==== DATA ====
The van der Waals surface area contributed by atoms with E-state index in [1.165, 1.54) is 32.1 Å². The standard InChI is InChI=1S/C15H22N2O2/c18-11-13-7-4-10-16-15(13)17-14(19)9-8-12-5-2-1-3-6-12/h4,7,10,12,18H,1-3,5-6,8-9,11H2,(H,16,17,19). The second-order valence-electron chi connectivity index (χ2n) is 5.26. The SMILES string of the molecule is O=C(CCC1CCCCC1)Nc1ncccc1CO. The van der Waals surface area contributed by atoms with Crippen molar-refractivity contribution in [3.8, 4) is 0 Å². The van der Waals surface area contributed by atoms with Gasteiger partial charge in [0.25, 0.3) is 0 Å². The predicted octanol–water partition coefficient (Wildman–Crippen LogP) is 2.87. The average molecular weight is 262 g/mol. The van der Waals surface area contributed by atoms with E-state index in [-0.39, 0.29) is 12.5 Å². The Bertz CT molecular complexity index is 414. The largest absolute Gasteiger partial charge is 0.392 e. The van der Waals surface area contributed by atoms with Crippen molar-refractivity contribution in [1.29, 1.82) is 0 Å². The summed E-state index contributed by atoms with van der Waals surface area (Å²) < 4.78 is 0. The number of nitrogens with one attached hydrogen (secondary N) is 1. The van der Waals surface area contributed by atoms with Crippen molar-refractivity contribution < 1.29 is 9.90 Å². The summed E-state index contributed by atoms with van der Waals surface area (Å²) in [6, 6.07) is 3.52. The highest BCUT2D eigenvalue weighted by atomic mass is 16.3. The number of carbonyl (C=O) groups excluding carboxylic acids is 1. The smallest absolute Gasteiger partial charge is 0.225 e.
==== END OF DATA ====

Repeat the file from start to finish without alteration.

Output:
The van der Waals surface area contributed by atoms with E-state index in [1.165, 1.54) is 32.1 Å². The standard InChI is InChI=1S/C15H22N2O2/c18-11-13-7-4-10-16-15(13)17-14(19)9-8-12-5-2-1-3-6-12/h4,7,10,12,18H,1-3,5-6,8-9,11H2,(H,16,17,19). The second-order valence-electron chi connectivity index (χ2n) is 5.26. The SMILES string of the molecule is O=C(CCC1CCCCC1)Nc1ncccc1CO. The van der Waals surface area contributed by atoms with Crippen molar-refractivity contribution in [3.8, 4) is 0 Å². The van der Waals surface area contributed by atoms with Gasteiger partial charge in [0.25, 0.3) is 0 Å². The predicted octanol–water partition coefficient (Wildman–Crippen LogP) is 2.87. The average molecular weight is 262 g/mol. The van der Waals surface area contributed by atoms with E-state index in [-0.39, 0.29) is 12.5 Å². The Bertz CT molecular complexity index is 414. The largest absolute Gasteiger partial charge is 0.392 e. The van der Waals surface area contributed by atoms with Crippen molar-refractivity contribution in [1.29, 1.82) is 0 Å². The summed E-state index contributed by atoms with van der Waals surface area (Å²) < 4.78 is 0. The number of nitrogens with one attached hydrogen (secondary N) is 1. The van der Waals surface area contributed by atoms with Crippen molar-refractivity contribution < 1.29 is 9.90 Å². The summed E-state index contributed by atoms with van der Waals surface area (Å²) in [6, 6.07) is 3.52. The highest BCUT2D eigenvalue weighted by atomic mass is 16.3. The number of carbonyl (C=O) groups excluding carboxylic acids is 1. The smallest absolute Gasteiger partial charge is 0.225 e.